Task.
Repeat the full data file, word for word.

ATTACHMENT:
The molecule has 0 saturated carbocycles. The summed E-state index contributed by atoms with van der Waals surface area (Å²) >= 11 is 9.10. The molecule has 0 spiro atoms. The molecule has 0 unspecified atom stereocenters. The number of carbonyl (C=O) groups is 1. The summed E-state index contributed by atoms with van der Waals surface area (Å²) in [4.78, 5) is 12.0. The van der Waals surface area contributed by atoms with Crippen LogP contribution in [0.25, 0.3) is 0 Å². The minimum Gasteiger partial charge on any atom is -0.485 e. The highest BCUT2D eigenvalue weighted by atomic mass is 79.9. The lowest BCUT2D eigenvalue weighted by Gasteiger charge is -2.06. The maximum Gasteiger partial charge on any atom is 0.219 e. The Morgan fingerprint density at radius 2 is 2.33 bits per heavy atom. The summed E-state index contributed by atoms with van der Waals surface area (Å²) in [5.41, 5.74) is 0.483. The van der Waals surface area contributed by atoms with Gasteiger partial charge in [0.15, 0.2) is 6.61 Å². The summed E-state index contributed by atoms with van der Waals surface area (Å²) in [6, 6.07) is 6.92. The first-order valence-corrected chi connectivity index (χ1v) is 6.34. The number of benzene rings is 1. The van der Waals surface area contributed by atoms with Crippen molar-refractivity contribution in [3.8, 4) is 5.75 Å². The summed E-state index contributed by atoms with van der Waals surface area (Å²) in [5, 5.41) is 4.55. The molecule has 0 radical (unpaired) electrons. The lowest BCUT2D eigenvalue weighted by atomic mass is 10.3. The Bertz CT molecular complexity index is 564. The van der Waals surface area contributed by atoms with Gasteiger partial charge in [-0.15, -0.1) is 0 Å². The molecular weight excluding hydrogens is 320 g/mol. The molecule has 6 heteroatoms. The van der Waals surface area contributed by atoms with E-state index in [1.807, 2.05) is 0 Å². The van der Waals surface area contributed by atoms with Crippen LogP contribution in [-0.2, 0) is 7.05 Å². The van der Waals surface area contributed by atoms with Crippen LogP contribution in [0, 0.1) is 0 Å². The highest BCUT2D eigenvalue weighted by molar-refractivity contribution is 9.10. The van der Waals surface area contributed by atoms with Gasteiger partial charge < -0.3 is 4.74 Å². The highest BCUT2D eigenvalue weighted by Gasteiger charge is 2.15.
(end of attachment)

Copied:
The molecule has 0 saturated carbocycles. The summed E-state index contributed by atoms with van der Waals surface area (Å²) >= 11 is 9.10. The molecule has 0 spiro atoms. The molecule has 0 unspecified atom stereocenters. The number of carbonyl (C=O) groups is 1. The summed E-state index contributed by atoms with van der Waals surface area (Å²) in [4.78, 5) is 12.0. The van der Waals surface area contributed by atoms with Crippen LogP contribution in [0.25, 0.3) is 0 Å². The minimum Gasteiger partial charge on any atom is -0.485 e. The highest BCUT2D eigenvalue weighted by atomic mass is 79.9. The lowest BCUT2D eigenvalue weighted by Gasteiger charge is -2.06. The maximum Gasteiger partial charge on any atom is 0.219 e. The Morgan fingerprint density at radius 2 is 2.33 bits per heavy atom. The summed E-state index contributed by atoms with van der Waals surface area (Å²) in [5.41, 5.74) is 0.483. The van der Waals surface area contributed by atoms with Gasteiger partial charge in [0.15, 0.2) is 6.61 Å². The summed E-state index contributed by atoms with van der Waals surface area (Å²) in [6, 6.07) is 6.92. The first-order valence-corrected chi connectivity index (χ1v) is 6.34. The number of benzene rings is 1. The van der Waals surface area contributed by atoms with Crippen molar-refractivity contribution in [3.8, 4) is 5.75 Å². The summed E-state index contributed by atoms with van der Waals surface area (Å²) in [5, 5.41) is 4.55. The molecule has 0 radical (unpaired) electrons. The lowest BCUT2D eigenvalue weighted by atomic mass is 10.3. The Bertz CT molecular complexity index is 564. The van der Waals surface area contributed by atoms with Gasteiger partial charge in [-0.15, -0.1) is 0 Å². The molecular weight excluding hydrogens is 320 g/mol. The molecule has 6 heteroatoms. The van der Waals surface area contributed by atoms with E-state index in [1.807, 2.05) is 0 Å². The van der Waals surface area contributed by atoms with Crippen LogP contribution in [-0.2, 0) is 7.05 Å². The van der Waals surface area contributed by atoms with Crippen LogP contribution in [0, 0.1) is 0 Å². The highest BCUT2D eigenvalue weighted by molar-refractivity contribution is 9.10. The van der Waals surface area contributed by atoms with Gasteiger partial charge < -0.3 is 4.74 Å². The highest BCUT2D eigenvalue weighted by Gasteiger charge is 2.15.